Stephen Caires, Frontier's assistant principal and the husband of Leona Caires, opened the door slightly, enough to see his wife on the floor. "How is Leona?" he cried out. Lane was in too much shock to pretend things weren't serious. "I think she's dead," he told her husband. Caires closed the door and went for help (Lane interview).
Over the next few minutes Loukaitis ordered the rest of the class to line up against a back wall. Lane rose to try to check the condition of the students who had been shot. He could see that at least one or more of the students on the floor were dead. A girl in the class with diabetes was ill. He asked Loukaitis if he could take her out to the hallway and he said yes. Lane carried her out, and then with the shooter's permission he carried Natalie Hintz out of the room. When Lane told Loukaitis that it looked like Arnie Fritz was hurt and might die, Loukaitis said, "So let him die" (Lane interview).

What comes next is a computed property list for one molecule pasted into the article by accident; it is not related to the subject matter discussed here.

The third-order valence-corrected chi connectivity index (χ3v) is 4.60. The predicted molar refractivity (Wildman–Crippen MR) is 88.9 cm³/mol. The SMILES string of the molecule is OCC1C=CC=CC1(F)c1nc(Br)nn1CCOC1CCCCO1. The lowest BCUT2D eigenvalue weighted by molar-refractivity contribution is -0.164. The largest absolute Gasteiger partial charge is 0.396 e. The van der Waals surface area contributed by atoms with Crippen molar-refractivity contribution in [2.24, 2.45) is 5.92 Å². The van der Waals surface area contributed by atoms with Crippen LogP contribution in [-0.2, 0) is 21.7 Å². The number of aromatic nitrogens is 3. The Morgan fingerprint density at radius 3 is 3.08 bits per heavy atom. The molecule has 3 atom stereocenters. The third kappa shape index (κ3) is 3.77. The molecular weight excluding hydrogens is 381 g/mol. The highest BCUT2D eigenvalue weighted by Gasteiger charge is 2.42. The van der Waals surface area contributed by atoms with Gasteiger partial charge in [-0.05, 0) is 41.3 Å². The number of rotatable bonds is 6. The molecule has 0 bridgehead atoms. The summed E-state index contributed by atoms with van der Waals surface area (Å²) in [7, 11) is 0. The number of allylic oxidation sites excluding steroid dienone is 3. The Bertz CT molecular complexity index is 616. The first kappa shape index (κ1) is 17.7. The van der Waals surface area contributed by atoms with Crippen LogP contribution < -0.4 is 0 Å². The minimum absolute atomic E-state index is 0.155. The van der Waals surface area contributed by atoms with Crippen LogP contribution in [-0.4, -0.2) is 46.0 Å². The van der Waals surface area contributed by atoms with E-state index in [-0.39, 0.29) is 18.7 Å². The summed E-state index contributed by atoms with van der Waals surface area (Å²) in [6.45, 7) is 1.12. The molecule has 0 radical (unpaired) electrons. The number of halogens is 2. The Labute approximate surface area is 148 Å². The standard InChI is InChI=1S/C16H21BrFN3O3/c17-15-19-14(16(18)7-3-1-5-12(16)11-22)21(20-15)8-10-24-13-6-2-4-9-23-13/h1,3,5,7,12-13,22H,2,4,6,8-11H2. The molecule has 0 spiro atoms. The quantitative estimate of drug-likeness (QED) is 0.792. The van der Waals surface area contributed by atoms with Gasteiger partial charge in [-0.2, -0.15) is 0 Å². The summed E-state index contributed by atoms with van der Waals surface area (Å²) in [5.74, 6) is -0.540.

Loukaitis decided to take Lane hostage and indicated he was going to put the end of the rifle into the teacher's mouth. By now, police were in the hallway and trying to communicate with Loukaitis. Then, during a split second when he was holding the rifle pointed at the ceiling, Lane charged him. The gym teacher, who had been a champion wrestler when he was young, pinned Loukaitis and his gun against a wall. Some 10 minutes after it began, the horror was over.
Jury Rejects Insanity Defense
About two hours after the shooting, Loukaitis was questioned at the Moses Lake Police Department. The first to interrogate him was Sgt. Dave Ruffin, who coaxed the 14-year-old to explain the incident.
Ruffin: How did you hold the weapon at the time, 'cause isn't this a lever action, one you have to pump back and forth with the lever?
Loukaitis: Well, I had loaded it and then cocked it, so …
Ruffin: OK, so it was already charged?
Loukaitis: Yeah, so the hammer was down and so when I walked in, well, I pulled the hammer back, then I opened the door, walked in …
Ruffin: And shot … shot … you aimed at Manuel?
Loukaitis: (Response inaudible)